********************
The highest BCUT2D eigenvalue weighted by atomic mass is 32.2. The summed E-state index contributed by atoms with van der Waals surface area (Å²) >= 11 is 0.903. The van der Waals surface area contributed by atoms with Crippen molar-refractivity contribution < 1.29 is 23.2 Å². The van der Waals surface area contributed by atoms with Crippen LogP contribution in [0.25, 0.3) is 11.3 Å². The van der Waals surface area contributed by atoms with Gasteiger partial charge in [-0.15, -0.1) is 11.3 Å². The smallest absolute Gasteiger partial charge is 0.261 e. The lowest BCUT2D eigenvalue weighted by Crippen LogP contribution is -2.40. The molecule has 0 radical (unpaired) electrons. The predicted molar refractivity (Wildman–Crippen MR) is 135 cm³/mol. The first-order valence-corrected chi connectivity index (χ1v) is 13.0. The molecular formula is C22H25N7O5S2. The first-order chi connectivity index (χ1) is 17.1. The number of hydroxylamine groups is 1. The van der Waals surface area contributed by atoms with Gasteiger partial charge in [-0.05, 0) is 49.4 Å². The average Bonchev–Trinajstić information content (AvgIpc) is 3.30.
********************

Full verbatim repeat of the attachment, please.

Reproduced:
The highest BCUT2D eigenvalue weighted by atomic mass is 32.2. The summed E-state index contributed by atoms with van der Waals surface area (Å²) >= 11 is 0.903. The van der Waals surface area contributed by atoms with Crippen molar-refractivity contribution < 1.29 is 23.2 Å². The van der Waals surface area contributed by atoms with Crippen LogP contribution in [0.25, 0.3) is 11.3 Å². The van der Waals surface area contributed by atoms with Gasteiger partial charge in [-0.15, -0.1) is 11.3 Å². The smallest absolute Gasteiger partial charge is 0.261 e. The lowest BCUT2D eigenvalue weighted by Crippen LogP contribution is -2.40. The molecule has 0 radical (unpaired) electrons. The predicted molar refractivity (Wildman–Crippen MR) is 135 cm³/mol. The first-order valence-corrected chi connectivity index (χ1v) is 13.0. The molecular formula is C22H25N7O5S2. The first-order chi connectivity index (χ1) is 17.1. The number of hydroxylamine groups is 1. The van der Waals surface area contributed by atoms with Gasteiger partial charge in [-0.05, 0) is 49.4 Å². The average Bonchev–Trinajstić information content (AvgIpc) is 3.30.